$$\omega_1 + i \omega_2 = 0$$If this were not a 1-DOF formulation, $\omega_1$ would be expressed as $\omega_{1z}$ if the local z-axis were the axis of rotation. For brevity, the notation has been simplified. For the kinematics to be fully defined, we must impose a speed constraint on the system. If we arbitrarily choose to specify a constant input speed, $\Omega_1$, a second equation is written as:

$$\omega_1 = \Omega_1$$Finally, the system of equations for kinematics of a single parallel gear pair is assembled in matrix form as:

$$ \begin{bmatrix} 1 & 0 \\ 1 & i \end{bmatrix} \begin{bmatrix} \omega_1 \\ \omega_2 \end{bmatrix} = \begin{bmatrix} \Omega_1 \\ 0 \end{bmatrix} $$and numerical solvers can be used to solve the linear system.

Angular velocity of pinion gear: $\omega_1$

This section formulates the kinematics of a parallel idler gear set, as illustrated below.

Kinematics diagram of idler gear set

The gear set consists of two gear pairs, each rotationally coupled by meshing gear teeth. Since each gear body is modeled with a single DOF, $\theta$, three variables exist for the kinematics of this system: $\omega_1, \omega_2, \omega_3$. To create a solvable system of equations for the kinematics, we must formulate equations as a function of these variables. The transmission ratio of the input-idler gear pair is calculated as:

$$i_{12} = \frac{z_2}{z_1} = \frac{\|\vec{\omega_1}\|}{\|\vec{\omega_2}\|}$$and similarly for the idler-output gear pair:

$$i_{23} = \frac{z_3}{z_2} = \frac{\|\vec{\omega_2}\|}{\|\vec{\omega_3}\|}$$By formulating equations in terms of the angular velocity components, the linear equations are written as:

$$\omega_1 + i_{12} \omega_2 = 0$$$$\omega_2 + i_{23} \omega_3 = 0$$For the kinematics to be fully defined, we must impose a speed constraint on the system. If we arbitrarily choose to specify a constant input speed, $\Omega_1$, a third equation is written as:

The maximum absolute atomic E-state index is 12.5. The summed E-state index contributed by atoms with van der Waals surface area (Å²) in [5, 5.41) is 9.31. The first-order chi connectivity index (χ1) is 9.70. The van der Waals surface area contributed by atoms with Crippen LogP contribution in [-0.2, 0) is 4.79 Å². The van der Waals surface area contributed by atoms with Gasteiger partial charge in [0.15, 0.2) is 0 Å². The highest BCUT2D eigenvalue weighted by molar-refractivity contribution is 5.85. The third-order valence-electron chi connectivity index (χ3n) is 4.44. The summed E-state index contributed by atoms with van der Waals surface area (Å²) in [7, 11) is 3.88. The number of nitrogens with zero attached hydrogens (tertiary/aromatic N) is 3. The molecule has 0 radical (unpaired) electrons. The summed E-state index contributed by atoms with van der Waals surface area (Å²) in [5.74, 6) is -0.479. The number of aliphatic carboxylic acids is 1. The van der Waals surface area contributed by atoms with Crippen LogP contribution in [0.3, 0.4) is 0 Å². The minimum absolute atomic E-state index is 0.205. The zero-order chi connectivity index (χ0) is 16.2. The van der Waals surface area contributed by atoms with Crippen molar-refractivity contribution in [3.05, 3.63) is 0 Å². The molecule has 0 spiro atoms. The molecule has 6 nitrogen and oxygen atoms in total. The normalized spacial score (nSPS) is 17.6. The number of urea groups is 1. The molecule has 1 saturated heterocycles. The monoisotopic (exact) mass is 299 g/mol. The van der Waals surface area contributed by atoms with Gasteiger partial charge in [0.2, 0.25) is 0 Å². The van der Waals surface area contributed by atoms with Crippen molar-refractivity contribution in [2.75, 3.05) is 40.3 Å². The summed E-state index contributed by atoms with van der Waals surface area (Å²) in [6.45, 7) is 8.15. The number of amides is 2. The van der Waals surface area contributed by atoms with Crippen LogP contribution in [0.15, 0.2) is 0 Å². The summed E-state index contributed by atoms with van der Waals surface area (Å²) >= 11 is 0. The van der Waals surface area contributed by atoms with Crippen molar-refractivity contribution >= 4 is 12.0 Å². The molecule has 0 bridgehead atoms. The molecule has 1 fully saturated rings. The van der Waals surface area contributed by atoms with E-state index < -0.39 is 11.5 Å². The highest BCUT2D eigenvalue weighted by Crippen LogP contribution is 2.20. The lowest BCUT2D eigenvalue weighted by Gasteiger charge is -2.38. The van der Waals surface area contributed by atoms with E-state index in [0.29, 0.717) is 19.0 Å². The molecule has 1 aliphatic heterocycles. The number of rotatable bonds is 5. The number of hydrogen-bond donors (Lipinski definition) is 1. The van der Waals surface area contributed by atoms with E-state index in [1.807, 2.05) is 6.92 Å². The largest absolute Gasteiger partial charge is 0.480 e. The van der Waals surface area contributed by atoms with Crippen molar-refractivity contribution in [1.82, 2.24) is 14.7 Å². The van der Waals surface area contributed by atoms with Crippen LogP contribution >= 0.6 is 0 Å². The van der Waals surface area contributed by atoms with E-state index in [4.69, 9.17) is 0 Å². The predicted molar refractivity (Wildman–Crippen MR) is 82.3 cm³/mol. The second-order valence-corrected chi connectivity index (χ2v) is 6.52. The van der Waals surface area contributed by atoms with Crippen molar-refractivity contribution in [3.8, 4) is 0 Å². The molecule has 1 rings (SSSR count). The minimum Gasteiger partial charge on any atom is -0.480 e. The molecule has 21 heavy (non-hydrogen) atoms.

$$\omega_1 = \Omega_1$$Finally, the system of equations for kinematics of a parallel idler gear set is assembled in matrix form as:

$$ \begin{bmatrix} 1 & 0 & 0 \\ 1 & i_{12} & 0 \\ 0 & 1 & i_{23} \end{bmatrix} \begin{bmatrix} \omega_1 \\ \omega_2 \\ \omega_3 \end{bmatrix} = \begin{bmatrix} \Omega_1 \\ 0 \\ 0 \end{bmatrix} $$and numerical solvers can be used to solve the linear system.

Angular velocity of pinion gear: $\omega_1$

This section formulates the kinematics of a parallel compound gear set, as illustrated below.

Kinematics diagram of compound parallel gear set

The gear set consists of three gear pairs, each rotationally coupled by meshing gear teeth. Since each gear body is modeled with a single DOF, $\theta$, five variables exist for the kinematics of this system: $\omega_1, \omega_2, \omega_3, \omega_4, \omega_5$. To create a solvable system of equations for the kinematics, we must formulate equations as a function of these variables.

In addition to the transmission ratio equations of the previous section for the idler gear set, this gear set has an additional equation for the transmission ratio of the final gear pair:

$$i_{45} = \frac{z_5}{z_4} = \frac{\|\vec{\omega_4}\|}{\|\vec{\omega_5}\|}$$By formulating equations in terms of the angular velocity components, the linear equation is written as:

$$\omega_4 + i_{45} \omega_5 = 0$$The compound gear set has a feature that did not exist in the previous gear sets, namely gears 3 and 4 are constrained to rotate together. In a physical system, this feature is commonly encountered as a single shaft with two gears machined into it, or the thin shaft is machined with one gear and is press fit with a larger gear blank. Regardless, the kinematics equation to define this condition is:

$$\omega_3 - \omega_4 = 0$$For the kinematics to be fully defined, we must impose a speed constraint on the system. If we arbitrarily choose to specify a constant input speed, $\Omega_1$, another equation is written as:

$$\omega_1 = \Omega_1$$Finally, the system of equations for kinematics of a parallel compound gear set is assembled in matrix form as:

$$ \begin{bmatrix} 1 & 0 & 0 & 0 & 0 \\ 1 & i_{12} & 0 & 0 & 0 \\ 0 & 1 & i_{23} & 0 & 0 \\ 0 & 0 & 1 & -1 & 0 \\ 0 & 0 & 0 & 1 & i_{45} \\ \end{bmatrix} \begin{bmatrix} \omega_1 \\ \omega_2 \\ \omega_3 \\ \omega_4 \\ \omega_5 \end{bmatrix} = \begin{bmatrix} \Omega_1 \\ 0 \\ 0 \\ 0 \\ 0 \end{bmatrix} $$and numerical solvers can be used to solve the linear system.

Angular velocity of input gear: $\omega_1$

This section explains the kinematics of planetary gears, applicable to both spur and helical gearing. Planetary gear sets with the following number of planets are considered:

- One planet
- Three planets

Different planet counts are considered to demonstrate how the kinematics formulation changes with planet count. It will be shown how more than one planet results in a linearly dependent system of equations.

The mathematical model for kinematics of a planetary gear set can be formulated regardless of the gears being realized physically, e.g. assembly may be impossible. To learn more about planetary gearing, refer to our notebook on geometry of planetary gears.